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The Kiwi Party and Abortion

0 comments | 2:09 am | top |
The Kiwi Party has made itself known as a "Judeo-Christian Values Party" - although upon a cursory glance of their website I couldn't find any reference to this. The party's leader is ex-United Future List MP, Larry Baldock. He is backed up with fellow ex-United Future List MP, Gordon Copeland now serving as Party President, and More FM Radio celebrity, Simon Barnett. The party is strongly pro-life, and I have huge respect for their opposition to abortion. The Kiwi Party has just recently adopted Gordon Copeland's "Abortion (Informed Consent) Amendment" bill.

I am absolutely in favour of what this bill seeks to achieve. It seeks to take an incremental step forward through the provision of information through counselling before the mother makes a final request to be considered for an abortion in accordance with the current Abortion Law. Below is a diagram of the change the amendment would make.


It's a great bill, and you can read an excellent short summary of it here. However, it is not going to go anywhere. In another document entitled "Abortion Law Reform in New Zealand; a Political Strategy", the Kiwi Party outlines its strategy for reforming New Zealand's abortion law for the better by passing the informed consent bill. Coincidentally, the strategy involves getting the Kiwi Party into Parliament. However neither the Kiwi Party, nor any of its candidates will ever enter Parliament again. This is because they are incompetent and unprofessional.

Baldock's referendum to repeal Section 59 of the Crimes Act (subsequently adopted by the Kiwi Party) was a thinly veiled bid to build the platform necessary to get Larry Baldock back into Parliament in 2008 with the newly formed Kiwi Party. It failed in this objective. Baldock's 2011 Election Bid was to run a referendum seeking to amend New Zealand's law on referendums so that they would be binding. The question read: “Should Parliament be required to pass legislation that implements the majority result of a citizens initiated referendum where that result supports a law change?” Confusing, huh. Anyway, this referendum also failed in building a strong platform to get Baldock back into Parliament. Last I heard it was 280,000 signatures short of completion, and with only a few months remaining. So what new strategy from the desk of the Kiwi Party? A policy to make a significant improvement in New Zealand's abortion law.

Let's be clear. The law would not restrict any abortions. However through the improved system of counselling, it is strongly likely that the number of abortions in New Zealand would drop significantly. (over 10% I think).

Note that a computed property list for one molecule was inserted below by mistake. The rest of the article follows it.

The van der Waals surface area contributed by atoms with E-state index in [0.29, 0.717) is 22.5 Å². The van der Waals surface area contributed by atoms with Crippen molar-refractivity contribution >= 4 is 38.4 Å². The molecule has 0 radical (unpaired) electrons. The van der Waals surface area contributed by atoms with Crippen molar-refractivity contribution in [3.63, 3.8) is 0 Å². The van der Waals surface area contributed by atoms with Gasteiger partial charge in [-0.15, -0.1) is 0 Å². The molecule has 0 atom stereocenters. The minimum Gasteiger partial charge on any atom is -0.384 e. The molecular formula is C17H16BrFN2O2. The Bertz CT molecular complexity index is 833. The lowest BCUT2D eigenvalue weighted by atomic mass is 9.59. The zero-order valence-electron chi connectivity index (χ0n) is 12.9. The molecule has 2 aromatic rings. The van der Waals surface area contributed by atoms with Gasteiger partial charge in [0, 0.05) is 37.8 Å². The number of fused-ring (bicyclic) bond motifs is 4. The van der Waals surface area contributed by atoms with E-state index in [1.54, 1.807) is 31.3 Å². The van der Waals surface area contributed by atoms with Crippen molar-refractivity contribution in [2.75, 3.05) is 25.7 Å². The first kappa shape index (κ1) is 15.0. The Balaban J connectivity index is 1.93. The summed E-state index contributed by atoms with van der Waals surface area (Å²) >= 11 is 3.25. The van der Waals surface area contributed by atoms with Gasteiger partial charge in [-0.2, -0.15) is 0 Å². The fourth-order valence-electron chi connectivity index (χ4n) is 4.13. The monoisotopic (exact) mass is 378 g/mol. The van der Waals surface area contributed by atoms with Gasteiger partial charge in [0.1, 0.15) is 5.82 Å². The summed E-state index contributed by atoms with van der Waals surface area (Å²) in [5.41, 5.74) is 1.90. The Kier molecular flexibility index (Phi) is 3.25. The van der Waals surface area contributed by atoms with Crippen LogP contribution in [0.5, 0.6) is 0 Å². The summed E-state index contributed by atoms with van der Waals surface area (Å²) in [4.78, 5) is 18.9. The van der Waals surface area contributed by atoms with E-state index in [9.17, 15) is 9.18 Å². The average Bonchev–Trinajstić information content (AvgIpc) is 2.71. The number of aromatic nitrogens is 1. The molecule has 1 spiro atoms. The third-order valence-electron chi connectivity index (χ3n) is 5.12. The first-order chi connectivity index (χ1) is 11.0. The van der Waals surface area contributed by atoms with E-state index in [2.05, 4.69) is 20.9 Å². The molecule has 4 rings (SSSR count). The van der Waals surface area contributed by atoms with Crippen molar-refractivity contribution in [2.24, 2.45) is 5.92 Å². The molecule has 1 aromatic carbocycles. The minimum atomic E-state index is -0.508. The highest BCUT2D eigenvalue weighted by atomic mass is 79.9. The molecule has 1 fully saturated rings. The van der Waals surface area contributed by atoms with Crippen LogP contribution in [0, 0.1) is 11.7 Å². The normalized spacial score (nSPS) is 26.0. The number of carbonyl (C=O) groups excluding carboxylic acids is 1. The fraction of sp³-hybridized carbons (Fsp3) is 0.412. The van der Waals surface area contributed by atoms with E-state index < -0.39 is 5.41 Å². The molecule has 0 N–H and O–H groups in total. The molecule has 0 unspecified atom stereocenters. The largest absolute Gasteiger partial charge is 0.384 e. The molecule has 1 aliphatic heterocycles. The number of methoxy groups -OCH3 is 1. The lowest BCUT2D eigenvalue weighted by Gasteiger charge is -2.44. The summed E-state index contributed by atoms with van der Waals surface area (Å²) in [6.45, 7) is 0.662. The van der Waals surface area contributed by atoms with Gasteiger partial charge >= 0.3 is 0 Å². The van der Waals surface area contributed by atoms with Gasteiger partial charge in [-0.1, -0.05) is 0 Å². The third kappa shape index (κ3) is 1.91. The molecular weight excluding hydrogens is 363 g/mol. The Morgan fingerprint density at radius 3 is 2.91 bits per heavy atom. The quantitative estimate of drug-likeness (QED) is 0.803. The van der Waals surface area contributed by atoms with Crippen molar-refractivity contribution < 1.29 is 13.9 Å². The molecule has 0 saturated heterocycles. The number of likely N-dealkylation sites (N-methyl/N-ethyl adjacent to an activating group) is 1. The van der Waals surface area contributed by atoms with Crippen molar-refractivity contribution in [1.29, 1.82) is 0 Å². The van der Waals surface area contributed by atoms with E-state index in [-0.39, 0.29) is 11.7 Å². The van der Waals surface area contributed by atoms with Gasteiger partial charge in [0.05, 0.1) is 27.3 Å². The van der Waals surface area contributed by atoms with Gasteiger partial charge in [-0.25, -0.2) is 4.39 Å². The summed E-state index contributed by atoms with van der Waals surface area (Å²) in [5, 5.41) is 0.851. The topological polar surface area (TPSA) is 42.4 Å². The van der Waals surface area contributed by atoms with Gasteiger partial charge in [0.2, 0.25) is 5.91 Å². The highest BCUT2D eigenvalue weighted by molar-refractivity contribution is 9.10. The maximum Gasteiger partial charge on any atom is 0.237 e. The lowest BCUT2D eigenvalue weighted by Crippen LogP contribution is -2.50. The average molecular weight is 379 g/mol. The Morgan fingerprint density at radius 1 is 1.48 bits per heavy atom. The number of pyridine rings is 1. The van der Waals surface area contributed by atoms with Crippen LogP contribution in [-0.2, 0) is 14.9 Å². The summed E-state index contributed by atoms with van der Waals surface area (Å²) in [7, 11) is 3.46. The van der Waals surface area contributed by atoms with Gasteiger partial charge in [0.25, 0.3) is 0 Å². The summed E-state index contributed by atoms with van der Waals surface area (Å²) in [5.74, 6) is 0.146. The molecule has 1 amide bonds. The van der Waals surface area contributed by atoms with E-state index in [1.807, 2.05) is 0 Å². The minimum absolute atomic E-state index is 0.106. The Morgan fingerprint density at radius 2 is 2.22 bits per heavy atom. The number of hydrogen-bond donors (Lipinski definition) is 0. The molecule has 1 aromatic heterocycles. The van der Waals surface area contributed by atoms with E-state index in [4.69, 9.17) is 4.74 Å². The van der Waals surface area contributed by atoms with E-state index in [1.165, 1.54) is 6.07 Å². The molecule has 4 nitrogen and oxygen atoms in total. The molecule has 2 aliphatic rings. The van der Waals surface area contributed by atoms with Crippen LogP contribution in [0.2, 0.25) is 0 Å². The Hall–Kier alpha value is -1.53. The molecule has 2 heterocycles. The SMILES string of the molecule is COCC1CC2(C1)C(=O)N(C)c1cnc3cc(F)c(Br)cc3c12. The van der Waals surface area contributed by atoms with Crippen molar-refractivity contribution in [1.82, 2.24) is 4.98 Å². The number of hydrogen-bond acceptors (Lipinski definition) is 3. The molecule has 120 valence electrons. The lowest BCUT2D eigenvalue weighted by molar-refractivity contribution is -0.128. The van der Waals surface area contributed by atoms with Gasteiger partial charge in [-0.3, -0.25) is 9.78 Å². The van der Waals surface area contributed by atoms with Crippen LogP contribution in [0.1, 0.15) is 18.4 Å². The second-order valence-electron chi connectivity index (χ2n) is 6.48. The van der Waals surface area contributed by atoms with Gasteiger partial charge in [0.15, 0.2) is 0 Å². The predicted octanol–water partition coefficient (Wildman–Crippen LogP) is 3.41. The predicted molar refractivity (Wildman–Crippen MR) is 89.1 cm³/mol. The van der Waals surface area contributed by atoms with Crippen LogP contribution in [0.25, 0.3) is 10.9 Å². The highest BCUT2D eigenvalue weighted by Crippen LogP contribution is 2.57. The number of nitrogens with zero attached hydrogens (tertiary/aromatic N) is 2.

Earlier this year I wrote Referendum File 1: The Logic of the Campaign for Democracy and Referendum File 2: Can They Be Trusted?, outlining a critical lack of wisdom and integrity in the Kiwi Party. I will be writing further "Referendum Files" shortly. One of the party's key policies embodies the Socialist ideal of wealth-redistribution through an increase in the minimum wage to $15 an hour. There are also major issues with the party's Law and Order policy which I have written about here.

In their political strategy document, they write:

Therefore progress can not be made unless the Kiwi Party or some other Party which is prepared to commit to this issue, is elected to Parliament. The Kiwi Party already has a high recognition factor in New Zealand with an independent poll indicating that 8.7% of voters would “likely” vote for the party if they were confident that it could achieve either 5% of the party vote or one electorate seat, thus ensuring its presence in the next parliament.

This 8.7% figure, obtained through "independent polling" is old news. The Kiwi Party used it at the last election... and I have no idea who the independent pollsters were, but they didn't quite get it right did they... In the 2005 election Baldock received 3.67% of the vote in his electorate of Tauranga. However you have to get roughly over 40% to win in this electorate. In 2008 he received 5.11% of the vote. That election, the Kiwi Party received 0.54% of the party vote, even with their platform, repealing the Anti-Smacking Law being one of the key election issues. How well are they going to do at the 2011 election where neither abortion nor smacking will be key election issues?

I will be writing more shortly about The Kiwi Party; why they should not run at the next election, and why you shouldn't waste your vote on them.

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